Climate change: Australia floods, with staggering 1.5 metres of rain in 24 hours, are a warning sign we cannot ignore – Scotsman comment

Four months after New South Wales was hit by a “once-in-a-thousand-year” flood that killed 20 people and forced thousands of people to flee their homes, torrential rain has brought “life-threatening” flooding to Australia once again.

Some places near Sydney reportedly received a staggering 1.5 metres (nearly 5ft) of rain over just 24 hours in what was shaping up to be the worst of four major flood events in the past 18 months.

Despite the weight of evidence, there are still some people who view this as simply bad luck with the weather, rather than another warning sign about climate change, and others who believe this is a problem for future generations.

However, according to a World Meteorological Organisation (WMO) report published last year, flood-related disasters worldwide have increased by 134 per cent since 2000, while droughts have risen by 29 per cent.

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The physics is fairly simple. Warm air carries more water than cold air. This means that vegetation and the land tends to dry out more quickly, increasing the risk of wildfires, and, when it rains, the amount of water that falls can be greater.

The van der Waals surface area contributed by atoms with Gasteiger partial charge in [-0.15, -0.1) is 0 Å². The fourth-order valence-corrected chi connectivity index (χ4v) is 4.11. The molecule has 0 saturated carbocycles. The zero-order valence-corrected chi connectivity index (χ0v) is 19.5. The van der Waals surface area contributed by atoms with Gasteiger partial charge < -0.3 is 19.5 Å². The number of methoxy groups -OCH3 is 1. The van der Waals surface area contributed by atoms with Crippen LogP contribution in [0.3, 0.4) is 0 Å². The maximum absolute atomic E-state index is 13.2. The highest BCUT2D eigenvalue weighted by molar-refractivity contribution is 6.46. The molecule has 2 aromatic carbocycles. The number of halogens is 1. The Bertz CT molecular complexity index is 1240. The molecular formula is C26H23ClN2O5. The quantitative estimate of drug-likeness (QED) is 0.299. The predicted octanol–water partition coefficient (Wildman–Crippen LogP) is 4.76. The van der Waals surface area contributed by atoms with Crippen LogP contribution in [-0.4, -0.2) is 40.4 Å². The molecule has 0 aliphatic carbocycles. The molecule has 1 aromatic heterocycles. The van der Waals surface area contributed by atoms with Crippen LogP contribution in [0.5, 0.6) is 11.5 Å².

A UN Environment Programme report has warned extreme wildfires are set to become more frequent and intense, rising by 14 per cent by 2030 and 30 per cent by 2050. And when land has been burned, this increases the rate of water run-off, making both floods and droughts more likely. So the 3.6 billion people who already face inadequate access to water at least one month a year are going to be joined by many more.

The climate emergency is upon us. We cannot ignore it.

Foodwaters near the Hawkesbury River in the Sydney suburb of Windsor yesterday (Picture: Jenny Evans/Getty Images)
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